The usual quarterly increase in tax receipt in December failed to bring down the fiscal deficit, with the result that the three quarters’ cumulative deficit has already overshot the annual budgeted borrowing for the ongoing fiscal; this period in the preceding two fiscals had seen 95.2 per cent and 78.8 per cent, respectively of the annual budgeted deficit, effectively the net borrowing required to bridge the gap between expenditure and non-debt receipt.

With the avowed resolve of the finance minister to stick to fiscal prudence target, the last quarter is set to see frenzied activity to mobilise additional resources through coal block auctions, spectrum auctions, PSU equity investment etc. as tax receipt is not likely to lend a major helping hand, given the slack in the economy. The government has already netted Rs.22,558 crore through OFS in Coal India Ltd. The usual last quarter rush to spend budget allocations would also probably be subdued this year.

Overall, it seems likely that the finance minister would be able to achieve his 4.1 per cent target of fiscal deficit (as a ratio of GDPmp) for the ongoing fiscal, thanks to several one-time receipts on the one hand and some disbursement squeeze on the one hand.

Restrained economy hits tax receipt
A sedately placed economy has hit the fiscal receipt of the government. The growth rate in gross tax receipt dropped to 7 per cent over April-December 2014, from 9 per cent in the corresponding period of 2013-14 and 15 per cent in the similar period two years back. Corporate tax increased 6 per cent, personal income tax 8 per cent and customs duty 9 per cent. However, indicating eroding manufacturing, excise duty collection stagnated at year-ago level, notwithstanding a welcome 19 per cent gush during December.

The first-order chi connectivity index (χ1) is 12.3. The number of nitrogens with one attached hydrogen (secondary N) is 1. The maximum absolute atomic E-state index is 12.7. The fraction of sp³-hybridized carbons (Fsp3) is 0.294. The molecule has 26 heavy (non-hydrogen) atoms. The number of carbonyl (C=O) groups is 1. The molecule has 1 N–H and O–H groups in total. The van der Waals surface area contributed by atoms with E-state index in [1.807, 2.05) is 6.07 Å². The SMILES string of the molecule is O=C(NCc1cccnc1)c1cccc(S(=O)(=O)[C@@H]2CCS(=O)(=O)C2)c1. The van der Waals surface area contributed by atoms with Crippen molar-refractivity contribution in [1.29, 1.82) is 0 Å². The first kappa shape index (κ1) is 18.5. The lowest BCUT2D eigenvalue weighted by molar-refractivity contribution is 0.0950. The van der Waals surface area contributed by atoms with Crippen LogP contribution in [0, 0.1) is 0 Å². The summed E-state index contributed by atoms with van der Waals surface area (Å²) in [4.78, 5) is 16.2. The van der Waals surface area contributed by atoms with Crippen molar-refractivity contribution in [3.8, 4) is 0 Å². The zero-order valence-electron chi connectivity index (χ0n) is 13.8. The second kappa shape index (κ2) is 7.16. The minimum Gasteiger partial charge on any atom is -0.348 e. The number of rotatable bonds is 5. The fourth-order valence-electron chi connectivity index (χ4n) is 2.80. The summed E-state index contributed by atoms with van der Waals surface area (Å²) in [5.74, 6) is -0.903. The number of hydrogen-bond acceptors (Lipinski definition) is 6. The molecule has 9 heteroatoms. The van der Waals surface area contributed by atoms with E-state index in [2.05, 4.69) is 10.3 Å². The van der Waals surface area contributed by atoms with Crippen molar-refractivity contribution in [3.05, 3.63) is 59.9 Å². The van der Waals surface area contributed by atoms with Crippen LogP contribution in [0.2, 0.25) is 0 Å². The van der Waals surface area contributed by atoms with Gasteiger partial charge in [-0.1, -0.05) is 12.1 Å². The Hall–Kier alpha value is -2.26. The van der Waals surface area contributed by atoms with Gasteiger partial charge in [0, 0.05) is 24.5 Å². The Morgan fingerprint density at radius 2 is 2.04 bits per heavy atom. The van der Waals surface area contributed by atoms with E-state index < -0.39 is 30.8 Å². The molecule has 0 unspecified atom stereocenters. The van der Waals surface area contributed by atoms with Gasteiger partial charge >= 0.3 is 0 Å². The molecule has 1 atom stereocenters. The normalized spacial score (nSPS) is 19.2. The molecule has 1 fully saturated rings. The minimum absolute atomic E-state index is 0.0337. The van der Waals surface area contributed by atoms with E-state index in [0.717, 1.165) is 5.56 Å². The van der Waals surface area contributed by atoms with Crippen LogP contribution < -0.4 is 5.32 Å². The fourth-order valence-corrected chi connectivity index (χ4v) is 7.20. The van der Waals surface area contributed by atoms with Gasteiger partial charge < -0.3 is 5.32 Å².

In a worrying development, service tax which had increased at 14 per cent during H1, rose 3-4 per cent only in October-November, and declined 6 per cent y-o-y in December, which pushed down the cumulative growth to 8.5 per cent. Service tax collection had increased much faster at 20 per cent in the first nine months of the preceding fiscal and 33 per cent in this period two years back.

Non-tax receipt increased 27 per cent during April-December 2014, over 34 per cent rise over the corresponding period of the preceding fiscal. The feat was made possible by extra-large dividends forked out of Central PSUs and RBI profits to make up for shortfall in tax receipt growth. Capital receipt, particularly PSU equity disinvestment, fell terribly short of budget expectations till December; the next quarter is likely to see lots of action on this front to meet the budget target.

Expenditure slows; capex declines
Central government expenditure increased 6.2 per cent during April-December, slowing from 17 per cent in the similar period of 2013-14 and 11 per cent during this period two years back. Plan expenditure stagnated at year-ago level, against 19 per cent increase over the first three quarters of 2013-14. Non-plan expenditure was up 8.8 per cent, half the rate in the comparable period a year ago. Revenue expenditure, which constitutes four-fifths of government disbursements, increased 9 per cent, where as capital account disbursement declined 11 per cent. Defence capital outlay ran 15 per cent lower till December.

In plan expenditure, Ministry of Water Resources could spend only 26 per cent of its annual allocation by December; Ministry of Communication & IT could disburse 35 per cent and Ministry of Housing & Urban Poverty 37 per cent. Ministry of Panchayati Raj, Ministry of Power and Ministry of Urban Development (43-48 per cent) were among the other ministries with marked under spending.

Growth in deficit also falls
In an interesting feature of government finance, even as fiscal deficit has already overshot the annual target, it has been growing much slower than in recent years. Thus, unlike in the first nine months of the preceding year, which had seen 28 per cent rise in gross fiscal deficit, the similar period in the ongoing fiscal has seen only around 3 per cent y-o-y increase in net borrowing.

Rs. Billion
% Increase
% to BE
Revenue Receipts
Tax Revenue (Net)
Non-Tax Revenue
Non-Debt Capital Receipts
Total Receipts
Non-Plan Expenditure
Plan Expenditure
Total Expenditure
Fiscal Deficit
Revenue Deficit

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